We are going to stick up for “raised” embroidery. Not that it needs sticking up for; it is a very popular and well appreciated form of needlework with many extraordinary people teaching raised, padded, and wire-form embroidery. But here we go…
Raised work became very popular in the 16th and 17th centuries and was used on book bindings, mirrors, pictorial embroideries, heraldic clothing or accessories, and most famously caskets. People, animals, flowers, trees, and buildings were all cleverly wrought with wool, cotton, thread, hair, wood, and even birds beaks (yes!) as forms over which stitches like detached buttonhole or satin were worked to create three dimensional shapes.
We see examples of raised work done exquisitely and some done not quite as well.
But these raised work pieces are all fun, visually intriguing, and exciting to look at. So why do we call them such drab name: stump work. Stumps are things leftover after something else gets cut off -- like a tree limb or a leg (I’m thinking pirates with peg legs).
Our complaint is partly tongue-in-cheek but a little bit serious. The term “stumpwork” would not have been used by the young lady sitting in her house working stitches over a wool form to create a padded camel.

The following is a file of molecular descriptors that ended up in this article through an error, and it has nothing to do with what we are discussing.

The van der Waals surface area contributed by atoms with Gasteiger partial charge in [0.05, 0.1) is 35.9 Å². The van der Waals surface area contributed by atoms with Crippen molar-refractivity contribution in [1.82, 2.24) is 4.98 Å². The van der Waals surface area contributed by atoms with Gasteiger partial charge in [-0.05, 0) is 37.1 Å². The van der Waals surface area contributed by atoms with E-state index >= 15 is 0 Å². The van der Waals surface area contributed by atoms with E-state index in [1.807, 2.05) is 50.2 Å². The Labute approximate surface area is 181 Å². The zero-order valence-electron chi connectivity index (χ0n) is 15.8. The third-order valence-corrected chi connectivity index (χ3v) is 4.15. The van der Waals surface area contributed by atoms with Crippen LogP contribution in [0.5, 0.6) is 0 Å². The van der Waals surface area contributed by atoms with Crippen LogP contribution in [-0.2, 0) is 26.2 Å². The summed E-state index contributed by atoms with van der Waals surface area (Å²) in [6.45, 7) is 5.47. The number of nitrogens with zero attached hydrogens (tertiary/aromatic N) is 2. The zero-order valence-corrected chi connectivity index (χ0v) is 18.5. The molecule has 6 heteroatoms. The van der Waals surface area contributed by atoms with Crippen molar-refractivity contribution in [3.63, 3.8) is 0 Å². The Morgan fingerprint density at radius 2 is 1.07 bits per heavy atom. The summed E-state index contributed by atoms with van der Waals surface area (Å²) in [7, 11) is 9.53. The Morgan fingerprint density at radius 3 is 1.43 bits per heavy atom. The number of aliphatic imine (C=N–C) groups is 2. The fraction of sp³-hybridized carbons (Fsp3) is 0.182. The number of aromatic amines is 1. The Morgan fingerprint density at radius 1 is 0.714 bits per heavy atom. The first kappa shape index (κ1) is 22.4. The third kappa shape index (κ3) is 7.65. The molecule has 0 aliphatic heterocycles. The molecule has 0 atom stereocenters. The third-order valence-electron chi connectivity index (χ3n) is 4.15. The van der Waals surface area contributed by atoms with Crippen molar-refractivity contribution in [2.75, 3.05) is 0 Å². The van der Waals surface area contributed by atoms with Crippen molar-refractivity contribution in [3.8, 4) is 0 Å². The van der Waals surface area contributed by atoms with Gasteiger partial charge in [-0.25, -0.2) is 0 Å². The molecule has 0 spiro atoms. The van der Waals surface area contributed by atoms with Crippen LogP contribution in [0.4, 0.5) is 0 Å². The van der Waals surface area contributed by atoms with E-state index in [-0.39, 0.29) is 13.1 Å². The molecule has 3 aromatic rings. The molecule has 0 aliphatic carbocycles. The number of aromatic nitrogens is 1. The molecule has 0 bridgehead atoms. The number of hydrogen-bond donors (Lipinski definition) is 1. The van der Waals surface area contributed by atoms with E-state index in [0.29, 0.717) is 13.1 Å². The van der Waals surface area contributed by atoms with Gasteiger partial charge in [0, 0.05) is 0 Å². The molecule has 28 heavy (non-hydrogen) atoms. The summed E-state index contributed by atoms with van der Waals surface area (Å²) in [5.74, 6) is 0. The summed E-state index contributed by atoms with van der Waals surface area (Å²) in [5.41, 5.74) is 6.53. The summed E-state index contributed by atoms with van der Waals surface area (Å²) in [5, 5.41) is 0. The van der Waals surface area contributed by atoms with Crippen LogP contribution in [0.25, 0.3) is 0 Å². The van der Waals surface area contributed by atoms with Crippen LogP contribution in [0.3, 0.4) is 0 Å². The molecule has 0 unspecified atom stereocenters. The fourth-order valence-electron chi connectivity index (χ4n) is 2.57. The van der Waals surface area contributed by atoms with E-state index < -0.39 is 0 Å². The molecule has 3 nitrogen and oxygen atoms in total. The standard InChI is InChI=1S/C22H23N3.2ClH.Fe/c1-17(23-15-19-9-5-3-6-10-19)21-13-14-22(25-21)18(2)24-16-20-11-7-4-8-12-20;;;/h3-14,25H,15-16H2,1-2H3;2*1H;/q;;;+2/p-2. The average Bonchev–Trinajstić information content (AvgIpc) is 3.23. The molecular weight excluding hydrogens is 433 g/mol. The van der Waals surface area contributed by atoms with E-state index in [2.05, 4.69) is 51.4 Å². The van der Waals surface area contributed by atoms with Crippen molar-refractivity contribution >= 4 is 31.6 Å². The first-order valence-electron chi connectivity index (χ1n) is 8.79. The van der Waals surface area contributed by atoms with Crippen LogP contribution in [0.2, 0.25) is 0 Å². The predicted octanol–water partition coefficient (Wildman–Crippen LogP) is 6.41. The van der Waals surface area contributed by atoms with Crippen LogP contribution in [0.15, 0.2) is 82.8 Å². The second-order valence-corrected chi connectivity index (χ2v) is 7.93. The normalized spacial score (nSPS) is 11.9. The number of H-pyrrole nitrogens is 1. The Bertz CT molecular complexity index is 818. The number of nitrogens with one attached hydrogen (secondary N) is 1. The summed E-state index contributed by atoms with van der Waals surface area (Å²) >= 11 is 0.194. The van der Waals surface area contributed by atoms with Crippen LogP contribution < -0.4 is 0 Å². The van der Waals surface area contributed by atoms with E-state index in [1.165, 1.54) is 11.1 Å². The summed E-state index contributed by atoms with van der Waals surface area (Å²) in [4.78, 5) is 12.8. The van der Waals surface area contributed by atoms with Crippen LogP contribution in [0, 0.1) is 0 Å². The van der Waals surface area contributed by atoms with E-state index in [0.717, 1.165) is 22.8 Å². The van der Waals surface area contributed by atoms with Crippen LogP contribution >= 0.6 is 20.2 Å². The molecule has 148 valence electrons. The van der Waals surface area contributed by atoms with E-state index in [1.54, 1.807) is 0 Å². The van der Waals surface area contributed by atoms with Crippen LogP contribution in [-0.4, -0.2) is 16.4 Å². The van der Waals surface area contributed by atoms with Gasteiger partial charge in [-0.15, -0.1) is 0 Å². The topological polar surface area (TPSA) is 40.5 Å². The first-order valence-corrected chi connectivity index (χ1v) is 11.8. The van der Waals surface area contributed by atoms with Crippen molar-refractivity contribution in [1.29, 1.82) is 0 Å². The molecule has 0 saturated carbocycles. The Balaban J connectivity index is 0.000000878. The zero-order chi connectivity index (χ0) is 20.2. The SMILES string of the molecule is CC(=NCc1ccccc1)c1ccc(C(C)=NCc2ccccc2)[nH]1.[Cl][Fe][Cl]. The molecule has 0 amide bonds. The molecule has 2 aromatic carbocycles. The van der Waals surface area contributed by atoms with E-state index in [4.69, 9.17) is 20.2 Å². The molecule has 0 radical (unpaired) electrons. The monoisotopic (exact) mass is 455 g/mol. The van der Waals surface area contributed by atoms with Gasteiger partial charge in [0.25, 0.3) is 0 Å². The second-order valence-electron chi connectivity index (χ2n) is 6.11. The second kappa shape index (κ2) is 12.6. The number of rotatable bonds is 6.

The first published use of the term "Stumpwork" was in a 1904 Burlington Magazine, a publication specializing in art and art history. In an article by Mrs. Head, she uses "stumpwork" to describe raised embroidery, "English stumpwork has a definite individuality...Lace, brocade, satin, peacock's feathers and human hair were all blended together with the finest and most elaborate embroidery stitches and raised on 'stumps' of wood, or wood pads, in the most fantatistic of designs."
A stump is the part left behind after being cut off. It is not a lovely concept and yet we use it for this intricate and lovely needlework. So we're making an impassioned plea: let’s all agree to go back to “raised” work as a far more descriptive and, frankly, nicer term for the work.